Sunday, November 2, 2014

>CROMPTON GREAVES: Lower-than-expected EBITDA; board approves demerger

Consolidated 2QFY15 EBITDA at Rs1.7bn (up 4% YoY) was 12% below our estimates, as revenue at Rs34.3bn (up 7% YoY) and gross margin at 31.8% (up 30bps YoY) came 7% and 70bps below our estimate respectively. EBITDA margin at 4.9% (down 10bps YoY) was 30bps below our expectation. Higher tax rate at 46% (vs our estimate of 30%) led to PAT of Rs570mn, 28% below our estimate. We do not change our estimates for FY15, as we expect strong growth in the consumer business in 2HFY15 (led by strong festival demand) and pick-up in execution of high margin order backlog in the power business. The board approved the demerger of the consumer business, with Crompton
holding 25% in the proposed consumer company; balance by the existing shareholders. Whilst the demerger will unlock value, we believe the CMP already factors in this; our TP of Rs185/share values the consumer business at Rs102/share, implied FY16 P/E of 21.4x (6% discount to Havells). We remain concerned around the rising share of MNCs in domestic power, rising competitive intensity in fans, and a fragile recovery in Europe.

Results overview: Consolidated revenues at Rs34.3bn increased 7% YoY led by 13% YoY growth in consumer products. EBITDA increased by only 4% YoY due to a 21% YoY increase in other expenses. Consequently, EBITDA margin declined 10bps YoY to 4.9%. However, PBT increased by 16% YoY to Rs1.3bn due to a 39% YoY increase in other income. The higher share of profits in associates led to PAT increasing by 20% YoY to Rs696mn.

Within the segments, on a consolidated basis, the major revenue driver was the consumer products business which reported a YoY revenue growth of 13% led by strong growth of fans (up 13% YoY) given the extended summer. Pumps and Lighting grew by 7% YoY and 5% YoY. The Power and industrial segment’s revenue grew 5% YoY. A margin improvement was seen on a consolidated basis across segments. Whilst consumer business’ EBIT margin improved 30bps YoY to 12.0% led by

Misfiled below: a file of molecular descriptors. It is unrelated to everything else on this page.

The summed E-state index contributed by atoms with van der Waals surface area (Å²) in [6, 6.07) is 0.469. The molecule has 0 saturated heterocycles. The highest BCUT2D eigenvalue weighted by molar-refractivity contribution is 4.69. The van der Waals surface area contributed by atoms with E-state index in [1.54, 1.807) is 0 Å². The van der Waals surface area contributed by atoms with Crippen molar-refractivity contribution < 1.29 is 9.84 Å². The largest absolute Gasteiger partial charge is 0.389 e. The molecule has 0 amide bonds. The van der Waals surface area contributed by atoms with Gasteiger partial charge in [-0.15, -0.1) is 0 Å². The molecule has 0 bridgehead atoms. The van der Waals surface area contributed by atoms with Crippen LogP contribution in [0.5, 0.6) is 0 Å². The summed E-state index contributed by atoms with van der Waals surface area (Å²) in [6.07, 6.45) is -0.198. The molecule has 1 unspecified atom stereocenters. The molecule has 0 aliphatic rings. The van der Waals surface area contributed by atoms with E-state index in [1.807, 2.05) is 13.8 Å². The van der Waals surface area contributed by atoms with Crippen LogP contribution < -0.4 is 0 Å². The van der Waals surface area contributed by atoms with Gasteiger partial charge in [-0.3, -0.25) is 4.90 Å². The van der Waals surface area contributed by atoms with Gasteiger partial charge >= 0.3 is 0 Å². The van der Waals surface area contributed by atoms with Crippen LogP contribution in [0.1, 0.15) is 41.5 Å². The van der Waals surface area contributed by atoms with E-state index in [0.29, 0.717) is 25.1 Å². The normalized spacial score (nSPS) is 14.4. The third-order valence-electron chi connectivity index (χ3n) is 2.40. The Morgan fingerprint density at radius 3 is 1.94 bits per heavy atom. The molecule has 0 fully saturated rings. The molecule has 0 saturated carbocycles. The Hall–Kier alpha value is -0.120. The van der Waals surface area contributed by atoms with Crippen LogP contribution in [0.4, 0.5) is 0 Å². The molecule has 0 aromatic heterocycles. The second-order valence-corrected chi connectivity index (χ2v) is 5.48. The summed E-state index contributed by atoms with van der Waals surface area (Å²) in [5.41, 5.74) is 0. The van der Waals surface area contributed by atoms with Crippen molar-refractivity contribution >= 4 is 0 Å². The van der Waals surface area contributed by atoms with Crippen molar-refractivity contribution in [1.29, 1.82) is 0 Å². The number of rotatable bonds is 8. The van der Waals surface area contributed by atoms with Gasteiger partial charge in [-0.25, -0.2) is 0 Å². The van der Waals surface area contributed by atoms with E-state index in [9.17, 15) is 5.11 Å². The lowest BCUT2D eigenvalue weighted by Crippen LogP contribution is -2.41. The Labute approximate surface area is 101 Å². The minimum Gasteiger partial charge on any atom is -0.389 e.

operating leverage, power and industrial systems’ margin improved 20bps YoY and 160bps Yoy to 2.2% and 9.2% led by improvement in the margin of the international power (up 80bps YoY) and industrial (up 690bps YoY) businesses.

On a standalone basis, revenues registered a meagre growth of 8% at Rs19bn led by a 13% YoY increase in the consumer durables business; revenues of power systems increased 6% YoY and industrial system increased 7% YoY. EBITDA increased by only 5% YoY to Rs1.7bn due to a 13% YoY increase in employee expenses. Consequently, EBITDA margin declined 20bps YoY to 8.7%. However, PBT declined by 1% YoY to Rs1.8bn due to a 10% increase in depreciation. Increase in tax rate from 24% in 2QFY14 to 28% led to a 7% decline in PAT to Rs1.3bn.

Demerger approved by board: CRG’s board approved the demerger of the consumer business to Crompton Consumer Products Ltd (CCPL) with effect from 1 April 2015. Upon the completion of the demerger process, CRG would hold a 25% stake in the proposed CCPL and the balance would be held by the existing shareholders of CRG. The shareholders of CRG would be allotted 3 shares of CCPL for every 4 shares held in CRG. CCPL would be listed on the BSE and NSE. Note that there is no change in the shareholding of the minority holders in the demerged entity, as no strategic shareholder has been brought in.

Where do we go from here? Despite revenue and EBITDA being 7% and 12% below our estimate, we are not changing our estimates for FY15, as we expect strong growth in the consumer business in 2HFY15 (on the back of strong festive demand) coupled with pick-up in execution of high margin order backlog in the power business. Note that CRG has bagged recent orders at higher margins, part of which are likely to be booked in 2HFY15 and this should help in margin improvement. For the full year, we model in revenue growth of 14% YoY (vs 8% YoY in 1HFY15) and EBITDA margin
expansion of 150bps YoY in FY15 (vs 20bps in 1HFY15).

However, we remain concerned about the following factors: